OpenCV  3.3.0 Open Source Computer Vision

## Goal

In this tutorial you will learn how to:

• Use the OpenCV function cv::copyMakeBorder to set the borders (extra padding to your image).

## Theory

Note
The explanation below belongs to the book Learning OpenCV by Bradski and Kaehler.
1. In our previous tutorial we learned to use convolution to operate on images. One problem that naturally arises is how to handle the boundaries. How can we convolve them if the evaluated points are at the edge of the image?
2. What most of OpenCV functions do is to copy a given image onto another slightly larger image and then automatically pads the boundary (by any of the methods explained in the sample code just below). This way, the convolution can be performed over the needed pixels without problems (the extra padding is cut after the operation is done).
3. In this tutorial, we will briefly explore two ways of defining the extra padding (border) for an image:

1. BORDER_CONSTANT: Pad the image with a constant value (i.e. black or $$0$$
2. BORDER_REPLICATE: The row or column at the very edge of the original is replicated to the extra border.

This will be seen more clearly in the Code section.

## Code

1. What does this program do?
• Let the user choose what kind of padding use in the input image. There are two options:

1. Constant value border: Applies a padding of a constant value for the whole border. This value will be updated randomly each 0.5 seconds.
2. Replicated border: The border will be replicated from the pixel values at the edges of the original image.

The user chooses either option by pressing 'c' (constant) or 'r' (replicate)

• The program finishes when the user presses 'ESC'
2. The tutorial code's is shown lines below. You can also download it from here
using namespace cv;
Mat src, dst;
int top, bottom, left, right;
int borderType;
const char* window_name = "copyMakeBorder Demo";
RNG rng(12345);
int main( int argc, char** argv )
{
String imageName("../data/lena.jpg"); // by default
if (argc > 1)
{
imageName = argv[1];
}
if( src.empty() )
{
printf(" No data entered, please enter the path to an image file \n");
return -1;
}
printf( "\n \t copyMakeBorder Demo: \n" );
printf( "\t -------------------- \n" );
printf( " ** Press 'c' to set the border to a random constant value \n");
printf( " ** Press 'r' to set the border to be replicated \n");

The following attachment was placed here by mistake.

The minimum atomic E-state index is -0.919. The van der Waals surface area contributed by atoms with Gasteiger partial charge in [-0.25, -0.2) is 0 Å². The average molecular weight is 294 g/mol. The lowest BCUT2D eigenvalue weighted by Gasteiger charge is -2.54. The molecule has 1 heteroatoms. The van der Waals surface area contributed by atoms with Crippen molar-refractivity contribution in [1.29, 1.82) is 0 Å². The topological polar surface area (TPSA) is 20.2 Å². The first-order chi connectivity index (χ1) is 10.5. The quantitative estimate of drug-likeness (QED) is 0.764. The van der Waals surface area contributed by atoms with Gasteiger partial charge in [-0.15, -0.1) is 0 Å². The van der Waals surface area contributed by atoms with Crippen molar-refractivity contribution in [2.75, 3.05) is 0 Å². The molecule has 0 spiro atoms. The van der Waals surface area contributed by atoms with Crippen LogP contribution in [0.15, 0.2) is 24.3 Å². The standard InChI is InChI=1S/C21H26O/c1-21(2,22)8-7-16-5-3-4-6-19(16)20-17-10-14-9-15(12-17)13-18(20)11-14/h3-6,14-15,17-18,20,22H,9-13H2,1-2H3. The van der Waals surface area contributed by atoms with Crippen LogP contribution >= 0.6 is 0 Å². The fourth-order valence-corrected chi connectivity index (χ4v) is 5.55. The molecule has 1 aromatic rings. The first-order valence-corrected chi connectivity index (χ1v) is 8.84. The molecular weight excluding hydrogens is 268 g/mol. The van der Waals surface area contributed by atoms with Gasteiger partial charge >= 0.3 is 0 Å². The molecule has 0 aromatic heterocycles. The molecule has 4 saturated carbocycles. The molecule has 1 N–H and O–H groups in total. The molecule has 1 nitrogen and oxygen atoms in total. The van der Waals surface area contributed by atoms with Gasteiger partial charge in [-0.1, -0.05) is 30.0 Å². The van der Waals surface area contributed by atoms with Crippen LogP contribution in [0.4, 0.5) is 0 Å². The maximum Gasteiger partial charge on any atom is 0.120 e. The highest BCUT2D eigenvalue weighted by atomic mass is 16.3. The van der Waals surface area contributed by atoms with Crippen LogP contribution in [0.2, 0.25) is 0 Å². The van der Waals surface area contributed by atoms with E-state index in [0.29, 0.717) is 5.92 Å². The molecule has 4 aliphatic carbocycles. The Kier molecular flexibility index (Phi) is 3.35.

printf( " ** Press 'ESC' to exit the program \n");
namedWindow( window_name, WINDOW_AUTOSIZE );
top = (int) (0.05*src.rows); bottom = (int) (0.05*src.rows);
left = (int) (0.05*src.cols); right = (int) (0.05*src.cols);
dst = src;
imshow( window_name, dst );
for(;;)
{
char c = (char)waitKey(500);
if( c == 27 )
{ break; }
else if( c == 'c' )
{ borderType = BORDER_CONSTANT; }
else if( c == 'r' )
{ borderType = BORDER_REPLICATE; }
Scalar value( rng.uniform(0, 255), rng.uniform(0, 255), rng.uniform(0, 255) );
copyMakeBorder( src, dst, top, bottom, left, right, borderType, value );
imshow( window_name, dst );
}
return 0;
}

## Explanation

1. First we declare the variables we are going to use:
Mat src, dst;
int top, bottom, left, right;
int borderType;
const char* window_name = "copyMakeBorder Demo";
RNG rng(12345);
Especial attention deserves the variable rng which is a random number generator. We use it to generate the random border color, as we will see soon.
2. As usual we load our source image src:
String imageName("../data/lena.jpg"); // by default
if (argc > 1)
{
imageName = argv[1];
}
if( src.empty() )
{
printf(" No data entered, please enter the path to an image file \n");
return -1;
}
3. After giving a short intro of how to use the program, we create a window:
namedWindow( window_name, WINDOW_AUTOSIZE );
4. Now we initialize the argument that defines the size of the borders (top, bottom, left and right). We give them a value of 5% the size of src.
top = (int) (0.05*src.rows); bottom = (int) (0.05*src.rows);
left = (int) (0.05*src.cols); right = (int) (0.05*src.cols);
5. The program runs in a for loop. If the user presses 'c' or 'r', the borderType variable takes the value of BORDER_CONSTANT or BORDER_REPLICATE respectively:
char c = (char)waitKey(500);
if( c == 27 )
{ break; }
else if( c == 'c' )
{ borderType = BORDER_CONSTANT; }
else if( c == 'r' )
{ borderType = BORDER_REPLICATE; }
6. In each iteration (after 0.5 seconds), the variable value is updated...
Scalar value( rng.uniform(0, 255), rng.uniform(0, 255), rng.uniform(0, 255) );
with a random value generated by the RNG variable rng. This value is a number picked randomly in the range $$[0,255]$$
7. Finally, we call the function cv::copyMakeBorder to apply the respective padding:
copyMakeBorder( src, dst, top, bottom, left, right, borderType, value );
The arguments are:
1. src: Source image
2. dst: Destination image
3. top, bottom, left, right: Length in pixels of the borders at each side of the image. We define them as being 5% of the original size of the image.
4. borderType: Define what type of border is applied. It can be constant or replicate for this example.
5. value: If borderType is BORDER_CONSTANT, this is the value used to fill the border pixels.
8. We display our output image in the image created previously
imshow( window_name, dst );

## Results

1. After compiling the code above, you can execute it giving as argument the path of an image. The result should be:

• By default, it begins with the border set to BORDER_CONSTANT. Hence, a succession of random colored borders will be shown.
• If you press 'r', the border will become a replica of the edge pixels.
• If you press 'c', the random colored borders will appear again
• If you press 'ESC' the program will exit.

Below some screenshot showing how the border changes color and how the BORDER_REPLICATE option looks: